Qt for Python/GettingStarted/MacOS

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  • Xcode 8.2 (macOS 10.11), 8.3.3 (macOS 10.12), 9 (macOS 10.13), 10.1 (macOS 10.14)
  • A Python interpreter (version Python 3.6 or Python 2.7). One possibility is to to use a package from https://www.python.org/downloads/ , it is also possible to use a Homebrew / MacPorts provided python.
    • System Python usage is discouraged, because package installation will attempt to write into system folders and might fail in different ways because of system permissions (unless you use a virtualenv)
  • Qt 5.11+
  • libclang 6.0+ (for 5.11+ branches)
  • CMake from https://cmake.org/download/ (>= 3.1)
  • Git (>=2)
  • virtualenv (strongly recommended, but optional)
  • Python sphinx package for documentation (optional, pip install sphinx) - documentation generation currently does not work on maCOS
  • No OpenSSL is required because Qt uses Secure Transport (Apple) instead.

Building from sources

Setting up CLANG

wget https://download.qt.io/development_releases/prebuilt/libclang/libclang-release_60-mac-clazy.7z
  • Extract the files, e.g.
7z x libclang-release_60-mac-clazy.7z                             
  • Export the installation path to the path you choosed to place the files
export CLANG_INSTALL_DIR=$PWD/libclang                                                                                                                                  

Getting PySide2

  • Clone the official repository
git clone --recursive https://code.qt.io/pyside/pyside-setup
  • Check out the version you want to build, e.g. 5.11 (Keep in mind you need to use the same version as your Qt installation)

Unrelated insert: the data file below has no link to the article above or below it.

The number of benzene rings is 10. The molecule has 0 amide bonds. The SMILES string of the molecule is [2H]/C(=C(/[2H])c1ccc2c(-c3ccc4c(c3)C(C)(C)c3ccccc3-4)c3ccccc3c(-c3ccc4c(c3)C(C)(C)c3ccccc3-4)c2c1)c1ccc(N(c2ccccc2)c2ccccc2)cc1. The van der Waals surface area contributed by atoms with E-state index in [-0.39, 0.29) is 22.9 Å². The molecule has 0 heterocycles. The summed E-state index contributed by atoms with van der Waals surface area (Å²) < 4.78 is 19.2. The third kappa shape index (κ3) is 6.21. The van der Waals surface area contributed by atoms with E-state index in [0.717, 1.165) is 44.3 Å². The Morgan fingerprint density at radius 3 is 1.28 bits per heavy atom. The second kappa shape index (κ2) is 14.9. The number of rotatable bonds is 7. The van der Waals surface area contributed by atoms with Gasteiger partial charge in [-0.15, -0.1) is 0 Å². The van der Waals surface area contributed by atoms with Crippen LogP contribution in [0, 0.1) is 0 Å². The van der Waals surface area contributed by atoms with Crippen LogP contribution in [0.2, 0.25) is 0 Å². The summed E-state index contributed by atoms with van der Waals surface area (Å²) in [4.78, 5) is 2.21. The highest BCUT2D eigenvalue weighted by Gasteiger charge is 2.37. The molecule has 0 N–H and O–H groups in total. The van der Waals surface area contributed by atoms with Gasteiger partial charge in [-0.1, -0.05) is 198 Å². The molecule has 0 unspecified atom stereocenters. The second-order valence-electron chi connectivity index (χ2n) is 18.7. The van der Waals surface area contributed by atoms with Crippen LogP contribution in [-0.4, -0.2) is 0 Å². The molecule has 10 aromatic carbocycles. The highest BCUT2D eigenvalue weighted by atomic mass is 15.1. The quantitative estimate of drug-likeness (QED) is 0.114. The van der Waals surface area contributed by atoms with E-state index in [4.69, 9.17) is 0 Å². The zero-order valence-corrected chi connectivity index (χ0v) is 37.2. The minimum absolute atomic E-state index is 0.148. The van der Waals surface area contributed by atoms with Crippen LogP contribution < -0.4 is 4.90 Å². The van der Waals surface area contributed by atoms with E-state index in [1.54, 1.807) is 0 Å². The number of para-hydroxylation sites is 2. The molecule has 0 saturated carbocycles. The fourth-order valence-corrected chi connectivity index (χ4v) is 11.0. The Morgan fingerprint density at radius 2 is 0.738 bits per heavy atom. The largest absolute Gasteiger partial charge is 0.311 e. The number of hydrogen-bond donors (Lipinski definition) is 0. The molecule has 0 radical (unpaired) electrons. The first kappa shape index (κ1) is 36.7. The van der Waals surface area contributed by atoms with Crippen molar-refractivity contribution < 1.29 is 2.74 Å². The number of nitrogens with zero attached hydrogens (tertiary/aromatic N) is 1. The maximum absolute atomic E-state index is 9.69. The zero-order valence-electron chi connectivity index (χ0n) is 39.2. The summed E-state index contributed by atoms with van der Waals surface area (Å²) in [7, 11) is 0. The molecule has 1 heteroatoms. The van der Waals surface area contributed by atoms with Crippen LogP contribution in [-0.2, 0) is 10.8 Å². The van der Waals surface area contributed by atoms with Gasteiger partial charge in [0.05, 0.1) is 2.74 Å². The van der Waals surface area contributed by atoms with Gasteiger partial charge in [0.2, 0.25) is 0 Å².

cd pyside-setup && git checkout 5.11

Building PySide2

  • Check your Qt installation path, to specifically use that version of qmake to build PySide2:
which qmake
  • Strongly consider using a virtualenv (to avoid permission issues when building and installing)
virtualenv testenv; source testenv/bin/activate
  • Check which Python interpreter is being picked up in PATH (system one, homebrew one, MacPorts one, virtualenv one, or some other) because this influences where the PySide2 package will be installed:
which python
  • Build can take a few minutes, so it is recommended to use more than one CPU core (e.g. 8). Remember to replace the paths to your current qmake path:
python setup.py build --qmake=/path/to/qmake --build-tests --ignore-git --jobs=8

Installing PySide2

  • To install the PySide2 package into the currently active Python environment (regular, or virtualenv), just run:
python setup.py install --qmake=/path/to/qmake --build-tests --ignore-git --jobs=8

Test installation

  • You can execute one of the examples to verify the process is properly working.
  • Remember to properly set the environment variables for Qt and PySide2.
python examples/widgets/widgets/tetrix.py


Development happens in the 5.11 and dev branches of the pyside-setup repository. The top level repository has the following submodules:

  • sources/pyside2-tools: uic, rcc tools
  • examples/ (5.6 only, examples are no longer a submodule in 5.9+)

Contributions follow the standard process. It is helpful to have debug binaries and/or symbols for Python available. On macOS you will need to build the Python interpreter with debug symbols by hand. It is also recommended to use a Virtual Environment for testing to be able to always start from a clean base and avoid issues with write permissions in installations. On macOS, the command

virtualenv -p /usr/bin/python3-dbg testenv                                          

creates a Virtual Environment named testenv for debugging purposes. Before building the first time, the module Sphinx should be installed into the virtual environment:

pip install sphinx